Most of all, though, this just cracked me up.

  18. Thomas and the Magic Railroad was my childhood in a nutshell. You should watch it. B-dub will love it, and Alec Baldwin goes nuts…. in a child-friendly way. That in of itself is worth at least five dollars.

    Wait till he gets into Transformers (the cartoon, not Michael Bay’s mockery of it). And Star Wars: The Clone Wars. And Ben 10. Then the fun begins. Man I love me a good transformers cartoon, even today.

    Here’s to maturity!

  19. The last paragraph brought a tear to my eye, and that’s a gee dee miracle because I don’t have tear ducts.

    I imagine your boy reading this when he’s older and smiling about how much his dad loves him.

  20. I swear iPads were invented for toddlers. They are truly intuitive when you have no preconceptions of how things should work. And, unlike many electronic child-amusers, they encourage flow, which is excellent for brain development.

    But enough of such nonsense! Bdub is adorable and I hope you are backing up these posts, because you will treasure them in future when you will have forgotten a lot of this, crazy though that seems now. Thanks for letting us share his toddlerdom!

  21. Great post. Your son sounds like the very best bits of parenthood all rolled up into one tornado-like package.

    On the subject of music, I spent a couple of months looking after my niece when she was only a baby (long story to do with un-built creches and maternity leave ending), and she would sometimes cry for no reason, as babies do. The only thing that would calm her down was Hollaback Girl by Gwen Stefani. No nursery rhymes, no inane baby-talk. Hollaback Girl. With swearing. And bananas.

    The story of your boy mastering the iPad at the grand old age of 18 months brings to mind something read the other day about an aid agency that recently left two big crates filled with solar-powered tablet computers in the middle of a remote village in Ethiopia.

    This is a village that has no electricity and where the majority of people don’t know how to read. Within five months, the kids in the village had not only worked out how to switch the tablets on and how to work them, they’d also worked out how to hack the applications and change them.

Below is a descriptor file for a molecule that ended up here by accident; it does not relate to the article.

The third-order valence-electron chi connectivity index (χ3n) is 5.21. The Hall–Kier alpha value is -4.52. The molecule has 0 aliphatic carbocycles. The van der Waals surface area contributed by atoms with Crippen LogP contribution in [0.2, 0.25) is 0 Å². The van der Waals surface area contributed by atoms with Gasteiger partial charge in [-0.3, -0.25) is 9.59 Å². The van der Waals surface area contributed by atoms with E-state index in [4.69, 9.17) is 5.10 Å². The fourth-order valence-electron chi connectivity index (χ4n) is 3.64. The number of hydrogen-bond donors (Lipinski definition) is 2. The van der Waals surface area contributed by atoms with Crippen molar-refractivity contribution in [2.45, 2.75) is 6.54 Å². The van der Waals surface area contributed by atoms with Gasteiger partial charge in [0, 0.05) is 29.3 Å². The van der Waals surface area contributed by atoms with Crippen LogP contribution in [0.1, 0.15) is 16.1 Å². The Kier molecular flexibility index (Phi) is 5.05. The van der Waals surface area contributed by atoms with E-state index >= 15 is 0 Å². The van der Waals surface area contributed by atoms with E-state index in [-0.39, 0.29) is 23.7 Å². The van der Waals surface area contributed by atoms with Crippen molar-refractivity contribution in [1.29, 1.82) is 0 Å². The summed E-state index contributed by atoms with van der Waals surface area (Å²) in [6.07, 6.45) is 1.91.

There is nothing the human mind cannot achieve with hard work and perseverance.

  22. No kids of my own, but I have friends with a kid who is the epitome of cute, and he also substitutes “H” for “S,” for reasons we don’t understand. “No, don’t hepp me! I can do it myhelf!” Adorable.

    Also, in my thoroughly non-PC work environment we often do the letter-substitution swears, especially to describe sex acts, i.e., “Paul likes boys to put their W in his BH.” Less adorable than the above, but almost as hilarious.

  23. When my 17-year-old was just over a year old and learning language, he started calling me “Diney” instead of Mama. No clue why, or where the heck he got it. Lasted for about six months, then poof… gone. Enjoy every minute, even tbe tantrums; they make great conversation topics with my son’s friends… mwahaha!

  24. I love kids, and I love your post. Hysterical, great insights, but right now, I’m going to buy your books, not just your craft books, which I already knew about and own, but I hadn’t visited this blob to just read. You write superbly, which I know you already know:), but geez. Excellent.

  25. One day my twins just woke up and hated Thomas. I wish you the same grand luck.

    Duct tape for diapers to keep them on. And you’d be surprised how well a motivated kid can PT themselves if you let them run around naked with a potty chair in the living room. The ONLY potty chairs that work with boys are the ones with a super high middle shield like this:

    And look! It’s at effing Target! (You are so screwed, dude) 🙂